“This is Turkey. Burası Türkiye. It’s always been one of my favourite Turkish expressions. Deftly employed with a sympathetic shrug of the shoulders, it can be used to explain away almost anything.” Chris Morris in The New Turkey: The Quiet Revolution on the Edge of Europe
Is the New Turkey already the Old Turkey?
I have to chuckle at the title of the book I am reviewing today, a book I thoroughly enjoyed.
Is there a country in the world whose narrative is changing more quickly than Turkey’s?
Chris Morris’ excellent attempt to capture Turkey on paper was published in 2005. Seven years later it is in need of an update.
Pat Yale, a journalist/author friend in Göreme suggested I read the book when we were discussing recent books in this genre. I had commented on Kinzer’s updated Crescent and Star (or for the
Kindle version), and she suggested I may like a similar book by a Brit. (She tells me that Andrew Finkel’s hot off the presses Turkey: What Everyone Needs to Know (Kindle version) should be next on my list.)
Morris begins The New Turkey: The Quiet Revolution on the Edge of Europe with the obligatory Ottoman Turkish history interspersing personal anecdotes in a readable style that invites the reader along for Turkey’s journey into uncharted waters. Like Kinzer, he canvases the country gathering information from personal interviews with Prime Minister Erdoğan, Van Women’s Association head Zozan Özgökçe, and everyone in-between.
He explains the idea of Devlet, one of those Turkish words that is translated as government but is so sublime in Turkey that even a whole chapter barely scratches the surface.
He continues with the force of Islam in AKP-led Turkey and the powerful personality of its leader. This would not be complete without an introduction to Fetullah Gülen and the grass roots, soul inhabiting place that Islam has in the Turkish population despite the secular attempts to root it out.
The taboo subjects of the Kurds, the Armenians, and the Greeks are dealt with in detail including the encouraging story of how the Greeks were first on the scene with aid after the 1999 earthquake.
Following this is my favorite chapter, maybe the most important part of the book. Most books on Turkey cover the same subjects (see the list in the paragraphs above) and make some predictions about Turkey’s future. The good writers are able to tell the story in a unique style with enough personal anecdotes to make it worth reading. The best are able to go beyond this and enlighten the reader to aspects of Turkey that to this point have been in the dark for all but the true believers.
Morris does this in chapter 6: Rights and Wrongs. He takes us on a journey around Turkey and gives us a peek into the Freedom of Expression Museum, the lives of families of Police torture victims, the longest running hunger strike in the world, tragic honor killings, the Van Women’s Association, the public education system, and the GAP project in the southeast. For most readers this will be illuminating.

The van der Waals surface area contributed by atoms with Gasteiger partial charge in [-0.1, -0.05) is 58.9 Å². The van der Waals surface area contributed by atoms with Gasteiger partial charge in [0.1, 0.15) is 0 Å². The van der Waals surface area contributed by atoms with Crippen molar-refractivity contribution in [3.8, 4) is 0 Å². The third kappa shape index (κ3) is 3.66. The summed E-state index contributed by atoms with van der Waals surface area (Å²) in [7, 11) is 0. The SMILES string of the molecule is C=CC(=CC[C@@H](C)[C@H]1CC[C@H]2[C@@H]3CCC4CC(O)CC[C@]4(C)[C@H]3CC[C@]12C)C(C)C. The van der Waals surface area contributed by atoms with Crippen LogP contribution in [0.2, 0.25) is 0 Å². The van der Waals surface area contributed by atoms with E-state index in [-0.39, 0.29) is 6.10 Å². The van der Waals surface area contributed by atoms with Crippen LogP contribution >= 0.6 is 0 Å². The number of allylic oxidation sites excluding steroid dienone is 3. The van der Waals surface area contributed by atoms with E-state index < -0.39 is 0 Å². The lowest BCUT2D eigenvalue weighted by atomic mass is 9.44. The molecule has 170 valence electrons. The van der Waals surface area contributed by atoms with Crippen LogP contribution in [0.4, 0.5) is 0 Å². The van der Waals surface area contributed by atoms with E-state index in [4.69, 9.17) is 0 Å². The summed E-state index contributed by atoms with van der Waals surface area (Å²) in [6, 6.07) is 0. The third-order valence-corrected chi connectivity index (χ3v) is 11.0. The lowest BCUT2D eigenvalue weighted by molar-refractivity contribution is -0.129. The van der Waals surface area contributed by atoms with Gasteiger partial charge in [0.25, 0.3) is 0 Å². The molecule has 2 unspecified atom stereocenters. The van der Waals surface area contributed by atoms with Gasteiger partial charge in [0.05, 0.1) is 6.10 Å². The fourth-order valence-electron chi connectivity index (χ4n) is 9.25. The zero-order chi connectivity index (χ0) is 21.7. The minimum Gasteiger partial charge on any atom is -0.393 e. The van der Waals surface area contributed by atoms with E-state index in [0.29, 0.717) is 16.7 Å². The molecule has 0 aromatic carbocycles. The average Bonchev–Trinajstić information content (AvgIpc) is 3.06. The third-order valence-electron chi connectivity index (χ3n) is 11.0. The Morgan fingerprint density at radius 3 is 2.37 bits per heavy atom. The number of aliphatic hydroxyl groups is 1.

But the torch does not run out of batteries just yet. After a couple of chapters on the 2001 economic crisis and the Turkey-EU issues (excellent work profiling the lives of Turks living in Europe), Morris again delves into the lesser known Turkish world. You will have to read the book to find out what he uncovers, but it includes Turkey’s place in the world and interviews with some of the leading culture makers within the country. I have read many books on Turkey and much of this was new information for me.
But with all of this said, what is my recommendation?
If you have recently read Kinzer’s Crescent and Star or Mango’s The Turks Today, then I would say to wait a bit. Give yourself some time to forget the details.
If you are looking for a good book on Turkey
From an excellent author
Who details both the headlines as well as the lesser known but equally important narratives,
Than you will be delighted with Morris’ volume.
What is your favorite book in this genre?
Are you interested in other Turkey-related books? Check this out:
The Visitor: A Stranger, A Message, A Clash of Cultures by Peter Pikkert
Cappadocia Travel Guide by Oberheu & Wadenpohl
Turkish Alevis Today by John Shindeldecker
The White Castle by Orhan Pamuk
Crescent and Star by Stephen Kinzer
Ataturk: The Biography of the Founder of Modern Turkey by Andrew Mango
The Ottoman Centuries: The Rise and Fall of the Turkish Empire by Lord Kinross
A Fez of the Heart: Travels around Turkey in Search of a Hat By Jeremy Seal
29 Books Related to Turkey: A Reading List
If you enjoyed this post and think others would as well, why don’t you share it with your friends. Just click one of the buttons below or to the side. Also, you may want to subscribe to these posts. Click here and follow the instructions. One of my goals is to help people who will visit Cappadocia. This is your way to help me meet this goal. Thank you, I am grateful.
Disclosure of Material Connection: Most of the links in the post above are “affiliate links.” This means if you click on the link and purchase the item, I will receive an affiliate commission. Regardless, I only recommend products or services I use personally and believe will add value to my readers. I am disclosing this in accordance with the US Federal Trade Commission’s 16 CFR, Part 255: “Guides Concerning the Use of Endorsements and Testimonials in Advertising.”